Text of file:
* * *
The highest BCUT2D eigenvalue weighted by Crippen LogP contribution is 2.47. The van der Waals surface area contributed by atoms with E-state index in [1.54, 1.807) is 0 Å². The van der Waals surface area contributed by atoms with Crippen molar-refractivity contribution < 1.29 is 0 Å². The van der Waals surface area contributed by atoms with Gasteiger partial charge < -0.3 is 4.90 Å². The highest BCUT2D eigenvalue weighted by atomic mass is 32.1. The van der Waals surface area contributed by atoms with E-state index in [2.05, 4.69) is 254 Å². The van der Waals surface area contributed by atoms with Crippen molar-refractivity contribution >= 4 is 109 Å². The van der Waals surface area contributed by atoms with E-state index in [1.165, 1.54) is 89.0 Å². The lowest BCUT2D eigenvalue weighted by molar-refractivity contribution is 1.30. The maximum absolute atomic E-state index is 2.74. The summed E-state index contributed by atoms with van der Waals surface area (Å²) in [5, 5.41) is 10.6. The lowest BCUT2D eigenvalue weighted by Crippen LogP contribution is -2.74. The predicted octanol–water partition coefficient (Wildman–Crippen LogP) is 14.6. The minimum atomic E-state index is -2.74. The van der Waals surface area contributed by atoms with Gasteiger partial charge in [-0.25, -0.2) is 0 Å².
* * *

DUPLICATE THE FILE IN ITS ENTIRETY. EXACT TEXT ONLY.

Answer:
The highest BCUT2D eigenvalue weighted by Crippen LogP contribution is 2.47. The van der Waals surface area contributed by atoms with E-state index in [1.54, 1.807) is 0 Å². The van der Waals surface area contributed by atoms with Crippen molar-refractivity contribution < 1.29 is 0 Å². The van der Waals surface area contributed by atoms with Gasteiger partial charge < -0.3 is 4.90 Å². The highest BCUT2D eigenvalue weighted by atomic mass is 32.1. The van der Waals surface area contributed by atoms with E-state index in [2.05, 4.69) is 254 Å². The van der Waals surface area contributed by atoms with Crippen molar-refractivity contribution >= 4 is 109 Å². The van der Waals surface area contributed by atoms with E-state index in [1.165, 1.54) is 89.0 Å². The lowest BCUT2D eigenvalue weighted by molar-refractivity contribution is 1.30. The maximum absolute atomic E-state index is 2.74. The summed E-state index contributed by atoms with van der Waals surface area (Å²) in [5, 5.41) is 10.6. The lowest BCUT2D eigenvalue weighted by Crippen LogP contribution is -2.74. The predicted octanol–water partition coefficient (Wildman–Crippen LogP) is 14.6. The minimum atomic E-state index is -2.74. The van der Waals surface area contributed by atoms with Gasteiger partial charge in [-0.25, -0.2) is 0 Å².